Thursday, December 31, 2009

New Year's Eve! (or Once in a Blue Moon...)

Hey all,

This is Jay here. I know that Janet writes on this thing for the most part but I figured that I would take a turn informing y'all as to the progress of our meanderings.

Today we left the Chestnut Ridge after a month of chilling out and being farmers (more chilling than farming to be sure). It was a fond farewell as the time we had spent on that hill top was the shit. Tom fed us like crazy and treated us like family. I got to play with chainsaws and built a log table among the many more mundane, but still fun tasks of everyday property maintenance.

Christmas was rad as hell too. The sun was shining and the temperature hovered around fifteen degrees for most of the afternoon. We spent some time suntanning in the far orchard, reading and drinking beer. I bought Janet a giant chocolate bar, our only contribution to the consumerist shit show that is the holiday season.

Driving down from Tom's was a bit ridiculous. Nobody in this country uses turn signals. I figure Americans must a sixth sense that picks up the random movement of traffic on the nations freeways. I wish I had this skill as we were cut off at a rate of twice a mile over the last half hour before crossing the Golden Gate bridge. Elwood managed to emerge from the trial unscathed and we even caught a glimpse of Alcatraz as we descended into the city.

Now we are sitting in our friend Jess' living room in San Fransisco waiting for party time to arrive. It seems as though we will be going to a house party featuring a bouncing castle as well as free tacos and Pabst. I don't know how this event could get any better.

Take care my friends,


Sunday, December 27, 2009


Roses are innocent, seductive and dangerous at once;
a beautiful girl with a handgun in her purse.

Saturday, December 26, 2009

A Boonville Christmas

For Christmas I got a giant Hershey bar and a sunny day! We also got the chance to celebrate with some of the locals, great people who've been very hospitable. This last Sunday we were invited to a Christmas gathering where we played games, shot a toy bow & arrow at a pumpkin in the dark, drank beer and ate christmas-y snacks.
And on the eve before Christmas Eve we drove up to the coast to Caspar for a taco party and a "Country Christmas" at the Caspar Inn. Thank you to the lovely folks of the Anderson Valley for showing us a great time!

Janet (& Jay)

Sunday, December 20, 2009

Solstice Reflections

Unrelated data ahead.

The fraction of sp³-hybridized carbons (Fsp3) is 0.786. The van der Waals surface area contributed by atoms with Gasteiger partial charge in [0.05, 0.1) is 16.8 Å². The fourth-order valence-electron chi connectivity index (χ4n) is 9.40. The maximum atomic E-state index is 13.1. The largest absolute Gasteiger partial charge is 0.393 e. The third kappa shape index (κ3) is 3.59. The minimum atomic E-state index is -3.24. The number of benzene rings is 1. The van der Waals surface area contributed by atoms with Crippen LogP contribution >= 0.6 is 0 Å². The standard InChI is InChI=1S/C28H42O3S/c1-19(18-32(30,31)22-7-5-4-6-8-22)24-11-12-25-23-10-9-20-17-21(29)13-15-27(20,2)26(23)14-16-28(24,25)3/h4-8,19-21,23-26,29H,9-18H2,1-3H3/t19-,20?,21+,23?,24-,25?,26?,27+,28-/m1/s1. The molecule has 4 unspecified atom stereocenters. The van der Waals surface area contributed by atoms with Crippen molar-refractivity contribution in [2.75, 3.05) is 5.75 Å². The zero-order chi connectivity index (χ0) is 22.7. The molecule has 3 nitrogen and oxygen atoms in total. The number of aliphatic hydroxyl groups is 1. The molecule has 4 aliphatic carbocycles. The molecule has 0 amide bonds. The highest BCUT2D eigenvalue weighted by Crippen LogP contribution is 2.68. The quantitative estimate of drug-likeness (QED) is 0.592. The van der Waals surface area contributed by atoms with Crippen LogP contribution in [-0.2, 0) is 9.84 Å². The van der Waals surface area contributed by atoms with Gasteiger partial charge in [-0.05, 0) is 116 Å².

It's that "festive" time of year again. As we approach Christmas, even though I don't celebrate in a typical fashion, I am reminded to think of what I am grateful for.

I am grateful that I am able to choose to not buy gifts or spend any money on a holiday that overemphasizes the accumulation of unnecessary material things ;)

I am grateful that we as a species still have a chance (however small) to repair the centuries of damage we have done to the Earth.

I am grateful for family, mine, yours, and everyone's. Family is our first community. It is our lifeline, our guidebook for life. It is where we come from and where we go back to. It is where we learn to feed ourselves, to work hard, to support our loved ones and to grow together.

I am grateful that I have been lucky enough to be born in North America and that, though I am a woman and would be made to feel a lesser individual in the greater part of the world, where I live I am equal.

I am grateful to be allowed to pursue my dreams.

I am grateful to be pursuing a dream right at this very moment! Not only a vacation but a valuable experience, an opportunity for learning and maybe even a farewell to the American road-trip as we know it.

And so many simple things besides these.

Last Sunday, as we sat amongst strangers and new friends at a community potluck, I remarked to Jay that it was like "church without the god". I do believe that one can be reverent without being religious. There is something bigger than us, a greater power, a knowledge beyond our knowing and we live on it. Earth.

Much love,

Friday, December 18, 2009

What's brown and red and rhymes with cute?

For the last few days we've been pruning chestnut trees on a hill overlooking the valley. It's very misty in the mornings and the sun eventually burns it off but the grass stays moist for most of these shortening days.
Look what we found!

Red-bellied newts! So many of them and I want to hug them all.

Monday, December 14, 2009

Chestnut Roasting

I'd never done it before but yesterday I helped Tom roast and peel about four pounds of chestnuts for the Anderson Valley Grange Annual Holiday Potluck. I felt ignorant for being here, on a chestnut farm, and having never tasted the things even though the trees stand on nearly every block of Vancouver proper. They are so delicious! Especially when seasoned with olive oil and sea salt. I know next year at chestnut time in Vancouver I'll be running around collecting them and I'll know just what to do.